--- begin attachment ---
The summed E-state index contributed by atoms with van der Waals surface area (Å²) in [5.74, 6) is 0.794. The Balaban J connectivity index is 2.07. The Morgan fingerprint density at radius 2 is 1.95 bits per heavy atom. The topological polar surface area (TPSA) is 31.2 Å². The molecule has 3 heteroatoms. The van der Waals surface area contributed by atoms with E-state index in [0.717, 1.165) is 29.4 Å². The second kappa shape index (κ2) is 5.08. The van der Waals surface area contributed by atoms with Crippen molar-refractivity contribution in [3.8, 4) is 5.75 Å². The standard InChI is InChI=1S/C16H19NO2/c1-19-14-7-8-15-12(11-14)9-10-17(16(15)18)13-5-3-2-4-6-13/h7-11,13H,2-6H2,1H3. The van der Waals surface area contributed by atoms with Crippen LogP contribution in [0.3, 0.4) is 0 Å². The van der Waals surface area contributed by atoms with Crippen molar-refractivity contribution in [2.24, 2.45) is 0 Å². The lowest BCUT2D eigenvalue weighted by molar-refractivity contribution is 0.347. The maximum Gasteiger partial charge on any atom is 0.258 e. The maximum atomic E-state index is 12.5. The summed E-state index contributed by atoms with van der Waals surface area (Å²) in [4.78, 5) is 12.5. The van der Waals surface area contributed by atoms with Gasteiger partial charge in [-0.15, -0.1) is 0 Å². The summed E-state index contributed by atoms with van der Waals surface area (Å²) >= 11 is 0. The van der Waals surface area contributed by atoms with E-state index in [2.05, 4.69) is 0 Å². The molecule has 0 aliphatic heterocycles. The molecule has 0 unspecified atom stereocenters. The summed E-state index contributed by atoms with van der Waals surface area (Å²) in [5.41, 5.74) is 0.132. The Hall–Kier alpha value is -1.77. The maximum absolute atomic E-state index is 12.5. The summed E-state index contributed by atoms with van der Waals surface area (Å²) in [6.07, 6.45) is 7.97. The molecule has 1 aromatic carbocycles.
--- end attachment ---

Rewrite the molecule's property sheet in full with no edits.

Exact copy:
The summed E-state index contributed by atoms with van der Waals surface area (Å²) in [5.74, 6) is 0.794. The Balaban J connectivity index is 2.07. The Morgan fingerprint density at radius 2 is 1.95 bits per heavy atom. The topological polar surface area (TPSA) is 31.2 Å². The molecule has 3 heteroatoms. The van der Waals surface area contributed by atoms with E-state index in [0.717, 1.165) is 29.4 Å². The second kappa shape index (κ2) is 5.08. The van der Waals surface area contributed by atoms with Crippen molar-refractivity contribution in [3.8, 4) is 5.75 Å². The standard InChI is InChI=1S/C16H19NO2/c1-19-14-7-8-15-12(11-14)9-10-17(16(15)18)13-5-3-2-4-6-13/h7-11,13H,2-6H2,1H3. The van der Waals surface area contributed by atoms with Crippen LogP contribution in [0.3, 0.4) is 0 Å². The van der Waals surface area contributed by atoms with Crippen molar-refractivity contribution in [2.24, 2.45) is 0 Å². The lowest BCUT2D eigenvalue weighted by molar-refractivity contribution is 0.347. The maximum Gasteiger partial charge on any atom is 0.258 e. The maximum atomic E-state index is 12.5. The summed E-state index contributed by atoms with van der Waals surface area (Å²) in [4.78, 5) is 12.5. The van der Waals surface area contributed by atoms with Gasteiger partial charge in [-0.15, -0.1) is 0 Å². The summed E-state index contributed by atoms with van der Waals surface area (Å²) >= 11 is 0. The van der Waals surface area contributed by atoms with E-state index in [2.05, 4.69) is 0 Å². The molecule has 0 aliphatic heterocycles. The molecule has 0 unspecified atom stereocenters. The summed E-state index contributed by atoms with van der Waals surface area (Å²) in [5.41, 5.74) is 0.132. The Hall–Kier alpha value is -1.77. The maximum absolute atomic E-state index is 12.5. The summed E-state index contributed by atoms with van der Waals surface area (Å²) in [6.07, 6.45) is 7.97. The molecule has 1 aromatic carbocycles.